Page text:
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The Polish Institute

The Polish institute and Sikorski museum, London

Polish Institute and Sikorski Museum
20 Princes Gate, London SW7

The Sikorski Museum was established at the end of World War II by the exiled Polish community in London who did not wish to return home to a Russian controlled homeland.

This museum is named after General Wladyslaw Sikorski, 1881 - 1943, the war hero and leader of the Polish government-in-exile.

Exhibits are labelled in Polish but visitors without knowledge of Poland's role in World War II can take an English-language guided tour. The museum shows the struggle of the ordinary people through the everyday items on display. A collection of paintings and drawings is in the main staircase.

The museum's main collection is the 10,000 military items arranged in rooms dedicated to each of the armed forces. These include an Enigma ciphering machine, cracked by Polish mathematicians.

The full-size model of Wojtke the 'soldier bear' adopted by Polish soldiers as a travelling mascot is popular with younger visitors.

General Sikorski personifies the Polish national spirit, and his writing desk, together with part of a collection of his personal and military effects, is an attraction for Polish visitors.

The Polish Institute archives, documenting the wartime period, are used for academic research.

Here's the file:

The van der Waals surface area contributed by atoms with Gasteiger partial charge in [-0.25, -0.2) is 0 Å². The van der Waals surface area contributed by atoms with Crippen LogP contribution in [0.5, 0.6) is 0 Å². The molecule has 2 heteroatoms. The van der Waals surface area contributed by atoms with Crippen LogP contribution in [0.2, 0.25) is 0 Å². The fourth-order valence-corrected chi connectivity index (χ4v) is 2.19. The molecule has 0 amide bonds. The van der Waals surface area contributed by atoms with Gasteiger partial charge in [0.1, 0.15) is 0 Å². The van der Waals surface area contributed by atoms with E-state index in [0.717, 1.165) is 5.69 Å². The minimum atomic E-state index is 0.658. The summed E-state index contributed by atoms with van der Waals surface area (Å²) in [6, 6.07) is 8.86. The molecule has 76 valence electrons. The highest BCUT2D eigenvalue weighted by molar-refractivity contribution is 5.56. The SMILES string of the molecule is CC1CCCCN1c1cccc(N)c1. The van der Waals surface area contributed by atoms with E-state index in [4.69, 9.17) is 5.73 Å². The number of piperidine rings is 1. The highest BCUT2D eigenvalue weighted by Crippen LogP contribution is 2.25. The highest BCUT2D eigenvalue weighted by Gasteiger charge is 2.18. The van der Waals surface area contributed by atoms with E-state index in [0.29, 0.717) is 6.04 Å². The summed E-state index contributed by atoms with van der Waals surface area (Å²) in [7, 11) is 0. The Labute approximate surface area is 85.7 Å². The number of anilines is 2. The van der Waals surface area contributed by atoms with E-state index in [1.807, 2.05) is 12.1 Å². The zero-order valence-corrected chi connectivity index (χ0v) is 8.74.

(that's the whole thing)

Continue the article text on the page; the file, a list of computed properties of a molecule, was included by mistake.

Admission is free

The Opening Times are:-

Open Mon-Fri 14:00-16:00, First Sat each month 10.00-16:00, Tel: 020 7589 9249 for details and appointments.

The Sikorski Collection

This section of the Polish Institute and Sikorski Museum is concerned purel with General Wladyslaw Sikorski and falls essencially into three categories. First there are his personal belongings - his ceremonial sword, his cap and uniform retrieved from the wreck of the Liberator in which he met his death. Secondly, there is a collection, containing books, albums, pamphlets and volumes of press cuttings relating to his life and activities. Thirdly, there is his wartime diary maintained by his aides-de-camps, which subsequently served as the basis for a complete chronicle of events pertaining to the General's activities as Prime Minister and Commander in Chief. This chronicle was compiled by the Institute's archivists. This section also comprises General Sikorski's personal papers and official records and documents kept by the secretariat of the Prime Minister.
 
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Below are some links that may be of interest to you.

Poland - the facts.

Poland by Wikipedia

Polish underground study trust.

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website updated 18/02/2007

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